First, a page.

‘Seditious’ Malaysian Artist Encourages Compatriots to Hold Government Accountable

Fahmi Reza

Fahmi Reza and clown Najib in Melbourne.

Fahmi Reza, the Malaysian graphic designer and activist who is currently facing sedition charges for depicting Prime Minister Najib Razak as a clown, took his message of resistance to Malaysian expatriates in Australia last week. Even as his case is pending before a court in Malaysia, he exhorted his fellow countrymen and women to “continue and never stop pushing” against government corruption.

Fahmi originally posted the clown image on Instagram in January 2016 as a protest against Malaysia’s Sedition Act which has been used against critics including political cartoonist Zunar, currently facing up to 43 years in prison for statements he made on Twitter. Fahmi’s post read: “In 2015, the Sedition Act was used 91 times. But in a country full of corruption, we are all seditious.”

Shortly thereafter he was notified that he would be charged under the very same Sedition Act, which he has defiantly dubbed the “Hurt My Feelings Act.” He also faces a separate charge for digitally altering a Malaysian government takedown notice which he used in a satirical post on Facebook. Each count carries up to two years in prison and a fine of 50,000 Malaysian ringgit, or about $12,300.

Like Zunar, Fahmi was banned from travelling out of the country while his case was pending. His travel ban was lifted earlier this year, however, while Zunar’s remains in force. Fahmi was invited to Australia by the expatriate group SABMOZ, which encourages Malaysians of all ethnicities, religions, and classes to “engage in the discussion and advocate remedies to social, economic and political issues plaguing Malaysians.”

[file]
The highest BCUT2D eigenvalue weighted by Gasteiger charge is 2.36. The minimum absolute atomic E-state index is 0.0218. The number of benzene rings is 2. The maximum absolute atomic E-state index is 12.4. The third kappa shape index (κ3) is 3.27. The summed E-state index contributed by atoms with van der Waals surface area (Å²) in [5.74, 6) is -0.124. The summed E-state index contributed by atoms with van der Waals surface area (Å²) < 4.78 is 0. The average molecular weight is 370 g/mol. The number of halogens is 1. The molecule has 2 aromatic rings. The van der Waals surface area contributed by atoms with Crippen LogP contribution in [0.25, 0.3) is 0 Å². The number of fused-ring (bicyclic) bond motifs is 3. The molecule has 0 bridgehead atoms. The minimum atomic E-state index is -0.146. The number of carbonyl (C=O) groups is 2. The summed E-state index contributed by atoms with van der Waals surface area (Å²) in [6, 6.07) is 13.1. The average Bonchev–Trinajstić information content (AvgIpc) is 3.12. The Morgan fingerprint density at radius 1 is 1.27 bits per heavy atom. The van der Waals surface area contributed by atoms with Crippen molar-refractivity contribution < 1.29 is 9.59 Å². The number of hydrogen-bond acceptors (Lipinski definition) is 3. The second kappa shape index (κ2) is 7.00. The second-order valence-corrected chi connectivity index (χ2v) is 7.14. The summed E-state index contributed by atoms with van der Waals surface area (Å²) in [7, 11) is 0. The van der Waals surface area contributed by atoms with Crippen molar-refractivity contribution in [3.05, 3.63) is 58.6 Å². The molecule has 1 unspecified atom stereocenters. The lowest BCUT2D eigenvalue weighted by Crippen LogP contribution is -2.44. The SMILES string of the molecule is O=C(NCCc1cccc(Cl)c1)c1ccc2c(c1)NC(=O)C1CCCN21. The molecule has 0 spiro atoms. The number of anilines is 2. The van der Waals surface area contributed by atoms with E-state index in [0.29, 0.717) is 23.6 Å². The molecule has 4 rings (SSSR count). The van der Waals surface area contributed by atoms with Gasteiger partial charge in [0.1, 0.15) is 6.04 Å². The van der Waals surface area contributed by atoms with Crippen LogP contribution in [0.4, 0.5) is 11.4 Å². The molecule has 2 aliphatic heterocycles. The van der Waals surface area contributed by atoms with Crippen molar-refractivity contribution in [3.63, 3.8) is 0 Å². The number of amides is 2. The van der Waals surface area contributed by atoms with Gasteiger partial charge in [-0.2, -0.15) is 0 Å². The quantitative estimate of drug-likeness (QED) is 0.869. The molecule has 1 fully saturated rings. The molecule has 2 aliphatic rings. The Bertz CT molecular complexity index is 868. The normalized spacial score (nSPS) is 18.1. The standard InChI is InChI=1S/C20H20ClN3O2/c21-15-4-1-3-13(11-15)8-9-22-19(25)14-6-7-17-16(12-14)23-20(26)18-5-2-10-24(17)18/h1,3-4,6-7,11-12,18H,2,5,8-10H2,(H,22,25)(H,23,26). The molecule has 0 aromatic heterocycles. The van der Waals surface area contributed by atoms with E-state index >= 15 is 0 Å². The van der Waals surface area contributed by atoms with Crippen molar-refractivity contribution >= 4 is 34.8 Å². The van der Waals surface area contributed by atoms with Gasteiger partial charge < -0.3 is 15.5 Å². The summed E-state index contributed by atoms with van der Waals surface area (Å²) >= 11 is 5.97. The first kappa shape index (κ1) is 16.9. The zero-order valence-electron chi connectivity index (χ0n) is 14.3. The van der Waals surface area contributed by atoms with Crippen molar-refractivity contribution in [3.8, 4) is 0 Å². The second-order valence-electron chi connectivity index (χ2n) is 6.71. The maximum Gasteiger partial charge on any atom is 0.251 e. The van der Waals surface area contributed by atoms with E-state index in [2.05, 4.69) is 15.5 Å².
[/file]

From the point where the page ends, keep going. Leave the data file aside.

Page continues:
Fahmi was inspired to create the Najib clown in the midst of the 1MDB scandal, as it was revealed that the Prime Minister allegedly diverted $700 million from a government investment fund into his personal bank account. Much like Zunar who says that cartoons are the perfect medium for critiquing Malaysian politics because the country is subject to a “cartoon government,” Fahmi felt that Najib’s corruption made his homeland into a laughing stock for the whole world. Apart from sharing the clown image online, he and others have also pasted it on walls throughout Kuala Lumpur and other cities, accompanied by the hashtag #KitaSemuaPenghasut or #WeAreAllSeditious.

Speaking to Malaysians in Melbourne last week, Fahmi asked:

Our government officers – who pays their salary? It comes from taxpayers’ money, our own money. And they are there to represent the people. As representatives they should accept different forms of feedback and criticism from people they supposedly represent.

If convicted on the two charges, Fahmi could face up to four years in prison. His trial, again much like Zunar’s, has already been pending for over a year and probably won’t be resolved for some time.

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Contributing Editor Maren Williams is a reference librarian who enjoys free speech and rescue dogs.